Anno LII, n. 219, maggio-agosto 2017
Emanuela Ceva’s volume (Interactive Justice: A Proceduralist Approach to Value Conflicts in Politics, Routledge, 2016) aims to deal with and propose a
realistic solution to value conflicts in politics. In this article I test the applicability of her proceduralist account to the case of the disagreement about
the treatment of animals. Despite Ceva’s wide ranging concern for a variety of conflicts, in her book she does not analyze the case of the treatment of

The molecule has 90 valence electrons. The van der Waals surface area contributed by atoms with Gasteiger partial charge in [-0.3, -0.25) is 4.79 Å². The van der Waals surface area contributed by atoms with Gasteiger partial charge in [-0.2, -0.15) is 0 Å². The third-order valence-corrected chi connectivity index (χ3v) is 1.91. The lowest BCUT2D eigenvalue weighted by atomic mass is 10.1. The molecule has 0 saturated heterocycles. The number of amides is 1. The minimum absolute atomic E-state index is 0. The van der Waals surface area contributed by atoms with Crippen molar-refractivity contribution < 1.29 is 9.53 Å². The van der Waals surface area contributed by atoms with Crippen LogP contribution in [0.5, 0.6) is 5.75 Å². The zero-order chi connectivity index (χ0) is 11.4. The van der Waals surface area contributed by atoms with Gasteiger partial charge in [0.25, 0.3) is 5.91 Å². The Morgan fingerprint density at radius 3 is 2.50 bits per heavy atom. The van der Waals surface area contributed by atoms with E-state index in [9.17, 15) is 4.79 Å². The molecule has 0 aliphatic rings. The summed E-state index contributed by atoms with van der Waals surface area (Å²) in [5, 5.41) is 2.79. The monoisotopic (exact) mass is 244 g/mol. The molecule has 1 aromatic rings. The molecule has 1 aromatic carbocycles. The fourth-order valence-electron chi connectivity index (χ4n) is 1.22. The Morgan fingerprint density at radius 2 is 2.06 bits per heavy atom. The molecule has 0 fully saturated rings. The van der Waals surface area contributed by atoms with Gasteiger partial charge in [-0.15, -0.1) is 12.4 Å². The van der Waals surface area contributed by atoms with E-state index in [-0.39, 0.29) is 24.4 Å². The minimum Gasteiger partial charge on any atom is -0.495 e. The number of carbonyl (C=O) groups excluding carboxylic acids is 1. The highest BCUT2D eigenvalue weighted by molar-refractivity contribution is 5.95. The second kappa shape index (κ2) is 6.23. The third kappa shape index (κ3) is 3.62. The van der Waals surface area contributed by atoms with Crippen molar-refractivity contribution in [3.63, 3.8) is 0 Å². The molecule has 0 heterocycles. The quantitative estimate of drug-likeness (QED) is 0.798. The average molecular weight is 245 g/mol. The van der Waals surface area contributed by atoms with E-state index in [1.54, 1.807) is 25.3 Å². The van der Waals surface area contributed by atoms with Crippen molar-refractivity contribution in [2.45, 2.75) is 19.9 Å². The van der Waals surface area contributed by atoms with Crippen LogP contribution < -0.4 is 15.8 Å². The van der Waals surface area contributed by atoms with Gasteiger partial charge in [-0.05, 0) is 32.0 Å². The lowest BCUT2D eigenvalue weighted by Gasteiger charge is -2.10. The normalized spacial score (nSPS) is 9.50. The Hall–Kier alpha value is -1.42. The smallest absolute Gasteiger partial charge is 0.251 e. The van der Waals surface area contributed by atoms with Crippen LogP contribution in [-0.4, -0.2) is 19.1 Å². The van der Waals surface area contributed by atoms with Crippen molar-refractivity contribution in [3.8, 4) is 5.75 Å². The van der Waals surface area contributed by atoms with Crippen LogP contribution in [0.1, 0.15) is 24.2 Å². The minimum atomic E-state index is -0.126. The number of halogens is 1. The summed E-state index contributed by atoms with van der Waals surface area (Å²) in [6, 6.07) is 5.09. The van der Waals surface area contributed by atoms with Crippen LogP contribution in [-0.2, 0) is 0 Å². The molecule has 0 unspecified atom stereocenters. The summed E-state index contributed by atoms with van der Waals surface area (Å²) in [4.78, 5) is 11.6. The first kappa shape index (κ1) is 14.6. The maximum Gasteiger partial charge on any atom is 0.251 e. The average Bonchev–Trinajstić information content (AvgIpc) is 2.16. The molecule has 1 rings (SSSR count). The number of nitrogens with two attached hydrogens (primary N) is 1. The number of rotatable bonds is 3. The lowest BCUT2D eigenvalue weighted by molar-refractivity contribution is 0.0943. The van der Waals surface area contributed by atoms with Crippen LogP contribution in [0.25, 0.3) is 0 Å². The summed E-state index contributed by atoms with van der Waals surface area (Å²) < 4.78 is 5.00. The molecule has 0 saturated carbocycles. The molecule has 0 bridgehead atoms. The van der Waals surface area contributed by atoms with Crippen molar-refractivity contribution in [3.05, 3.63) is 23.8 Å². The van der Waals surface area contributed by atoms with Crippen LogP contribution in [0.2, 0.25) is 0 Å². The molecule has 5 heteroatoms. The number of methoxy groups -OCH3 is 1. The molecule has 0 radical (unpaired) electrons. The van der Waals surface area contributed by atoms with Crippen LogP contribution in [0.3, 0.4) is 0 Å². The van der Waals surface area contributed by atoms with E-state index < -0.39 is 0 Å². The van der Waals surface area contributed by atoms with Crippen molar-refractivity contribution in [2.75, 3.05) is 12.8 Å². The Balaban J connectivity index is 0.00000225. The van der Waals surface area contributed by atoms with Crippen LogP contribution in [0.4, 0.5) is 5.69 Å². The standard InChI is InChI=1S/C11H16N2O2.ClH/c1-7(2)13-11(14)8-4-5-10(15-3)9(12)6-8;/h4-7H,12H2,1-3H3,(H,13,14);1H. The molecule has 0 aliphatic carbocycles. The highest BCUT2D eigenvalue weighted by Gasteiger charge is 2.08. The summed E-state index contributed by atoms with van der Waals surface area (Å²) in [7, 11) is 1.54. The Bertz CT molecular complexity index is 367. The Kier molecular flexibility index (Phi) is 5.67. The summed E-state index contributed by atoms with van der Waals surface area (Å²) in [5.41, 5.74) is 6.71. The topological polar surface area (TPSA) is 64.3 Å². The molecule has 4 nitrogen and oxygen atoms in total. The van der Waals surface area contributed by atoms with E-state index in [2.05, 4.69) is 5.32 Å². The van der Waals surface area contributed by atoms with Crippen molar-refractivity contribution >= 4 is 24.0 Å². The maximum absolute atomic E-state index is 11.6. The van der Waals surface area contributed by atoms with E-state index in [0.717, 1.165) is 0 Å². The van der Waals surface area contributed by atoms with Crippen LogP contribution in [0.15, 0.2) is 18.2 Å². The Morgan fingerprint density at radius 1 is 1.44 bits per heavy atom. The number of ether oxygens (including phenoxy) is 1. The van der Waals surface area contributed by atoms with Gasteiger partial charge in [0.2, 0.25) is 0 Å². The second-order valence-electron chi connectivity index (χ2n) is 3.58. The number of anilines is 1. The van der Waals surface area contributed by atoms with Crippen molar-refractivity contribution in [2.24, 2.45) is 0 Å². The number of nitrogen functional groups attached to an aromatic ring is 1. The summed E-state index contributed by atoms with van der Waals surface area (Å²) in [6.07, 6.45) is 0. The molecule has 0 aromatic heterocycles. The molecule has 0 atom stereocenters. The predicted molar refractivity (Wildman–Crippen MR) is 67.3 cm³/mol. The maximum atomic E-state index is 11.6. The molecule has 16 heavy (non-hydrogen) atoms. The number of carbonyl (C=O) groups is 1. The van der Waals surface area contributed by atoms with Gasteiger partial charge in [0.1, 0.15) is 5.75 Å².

animals. But this case may be a real challenge because it is likely to become a source of new and persisting conflicts. The disagreement about the treatment of animals constitutes a value conflict because animal rights supporters reject many values entrenched in majority’s practices and culture (the superiority of human beings, the permissibility to use animals for any human interests). Moreover, this conflict sometimes emerges in violent manners (for instance, in animal rescue and sabotages). In this paper, I distinguish different forms of animal rights advocacy and analyse under which conditions Ceva’s approach may be fruitfully be employed. Some parts of the multifaceted animal rights advocacy groups may enter in a conflict management procedure, while other more violent and non-cooperative parts are unlikely to do so. However, a conflict management procedure may still be beneficial even towards the relation with the non-cooperative parties.